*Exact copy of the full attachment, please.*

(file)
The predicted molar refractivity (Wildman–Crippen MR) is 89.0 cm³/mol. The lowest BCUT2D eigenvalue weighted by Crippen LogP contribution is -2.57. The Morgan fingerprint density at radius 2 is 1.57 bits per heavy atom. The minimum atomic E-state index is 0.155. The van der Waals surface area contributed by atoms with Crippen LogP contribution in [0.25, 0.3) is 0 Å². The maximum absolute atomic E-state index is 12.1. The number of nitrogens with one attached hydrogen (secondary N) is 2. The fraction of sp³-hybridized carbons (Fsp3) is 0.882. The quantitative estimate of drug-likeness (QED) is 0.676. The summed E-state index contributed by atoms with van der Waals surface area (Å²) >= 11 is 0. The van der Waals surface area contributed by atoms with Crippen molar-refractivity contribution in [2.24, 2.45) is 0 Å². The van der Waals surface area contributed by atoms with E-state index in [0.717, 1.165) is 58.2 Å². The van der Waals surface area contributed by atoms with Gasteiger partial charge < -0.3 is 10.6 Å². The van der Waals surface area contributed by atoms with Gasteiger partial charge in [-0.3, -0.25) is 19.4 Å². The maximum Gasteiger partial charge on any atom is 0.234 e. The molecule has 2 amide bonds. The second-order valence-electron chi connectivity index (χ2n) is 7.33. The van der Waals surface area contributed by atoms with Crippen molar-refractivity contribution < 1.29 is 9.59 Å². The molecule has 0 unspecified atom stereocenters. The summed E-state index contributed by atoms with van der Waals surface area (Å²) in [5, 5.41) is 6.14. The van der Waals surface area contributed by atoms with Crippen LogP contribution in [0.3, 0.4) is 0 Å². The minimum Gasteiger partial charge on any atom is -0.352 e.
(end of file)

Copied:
The predicted molar refractivity (Wildman–Crippen MR) is 89.0 cm³/mol. The lowest BCUT2D eigenvalue weighted by Crippen LogP contribution is -2.57. The Morgan fingerprint density at radius 2 is 1.57 bits per heavy atom. The minimum atomic E-state index is 0.155. The van der Waals surface area contributed by atoms with Crippen LogP contribution in [0.25, 0.3) is 0 Å². The maximum absolute atomic E-state index is 12.1. The number of nitrogens with one attached hydrogen (secondary N) is 2. The fraction of sp³-hybridized carbons (Fsp3) is 0.882. The quantitative estimate of drug-likeness (QED) is 0.676. The summed E-state index contributed by atoms with van der Waals surface area (Å²) >= 11 is 0. The van der Waals surface area contributed by atoms with Crippen molar-refractivity contribution in [2.24, 2.45) is 0 Å². The van der Waals surface area contributed by atoms with E-state index in [0.717, 1.165) is 58.2 Å². The van der Waals surface area contributed by atoms with Gasteiger partial charge < -0.3 is 10.6 Å². The van der Waals surface area contributed by atoms with Gasteiger partial charge in [-0.3, -0.25) is 19.4 Å². The maximum Gasteiger partial charge on any atom is 0.234 e. The molecule has 2 amide bonds. The second-order valence-electron chi connectivity index (χ2n) is 7.33. The van der Waals surface area contributed by atoms with Crippen molar-refractivity contribution < 1.29 is 9.59 Å². The molecule has 0 unspecified atom stereocenters. The summed E-state index contributed by atoms with van der Waals surface area (Å²) in [5, 5.41) is 6.14. The van der Waals surface area contributed by atoms with Crippen LogP contribution in [0.3, 0.4) is 0 Å². The minimum Gasteiger partial charge on any atom is -0.352 e.